Fungal urosepsis after ureteroscopy in cirrhotic patients: a word of caution.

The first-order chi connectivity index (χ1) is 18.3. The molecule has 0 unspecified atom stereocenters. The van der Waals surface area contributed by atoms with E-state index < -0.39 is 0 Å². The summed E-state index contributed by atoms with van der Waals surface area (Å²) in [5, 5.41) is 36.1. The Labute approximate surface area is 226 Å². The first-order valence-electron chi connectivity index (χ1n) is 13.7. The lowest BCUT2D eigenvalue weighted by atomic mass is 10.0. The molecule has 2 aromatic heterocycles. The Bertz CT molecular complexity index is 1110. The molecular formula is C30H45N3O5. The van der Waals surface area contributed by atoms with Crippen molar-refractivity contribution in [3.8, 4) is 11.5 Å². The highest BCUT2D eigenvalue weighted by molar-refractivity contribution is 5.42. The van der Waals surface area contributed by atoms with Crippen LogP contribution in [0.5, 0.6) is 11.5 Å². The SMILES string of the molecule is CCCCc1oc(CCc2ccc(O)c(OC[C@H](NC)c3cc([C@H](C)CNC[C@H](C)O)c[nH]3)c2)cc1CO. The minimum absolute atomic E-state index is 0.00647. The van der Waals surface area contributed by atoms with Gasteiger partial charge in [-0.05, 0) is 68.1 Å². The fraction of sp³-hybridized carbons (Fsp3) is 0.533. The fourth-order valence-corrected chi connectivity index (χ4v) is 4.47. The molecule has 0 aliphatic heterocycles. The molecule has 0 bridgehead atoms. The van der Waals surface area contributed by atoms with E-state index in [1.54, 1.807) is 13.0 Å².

Fungal sepsis after ureteroscopy (URS) is rarely reported. We report on 2 cases of acute fungemia that developed after routine ureteroscopic stone manipulation in patients with advanced liver cirrhosis. This represents a unique and high-risk population, and, to our knowledge, these are the first such cases reported. We performed a retrospective review of the medical records of 2 patients with Child-Pugh class B and C liver cirrhosis who had undergone ureteroscopy (URS) and holmium laser lithotripsy for obstructing ureteral calculi. The treated stones measured 10 mm and 12 mm and were at the right ureteropelvic junction and left ureterovesical junction, respectively. Both patients had had indwelling ureteral stents in place for 1 and 2 months before URS plus holmium laser lithotripsy, with negative preoperative urine cultures. Each procedure was uncomplicated, and a ureteral stent was left in situ in each case. Within 12 hours of URS, each patient became tachycardic, hypotensive, and febrile. Blood, urine (proximal to the stone), and stone cultures were positive for Candida albicans in both patients. They were both successfully treated with intravenous fluconazole and subsequently discharged from the hospital on postoperative day 12 and 13, respectively. Patients with advanced liver disease appear to be at greater risk of fungal sepsis after otherwise uncomplicated URS and stone manipulation. Consideration should be given to prophylactic antifungal therapy, in addition to the standard antibacterial prophylaxis for such procedures.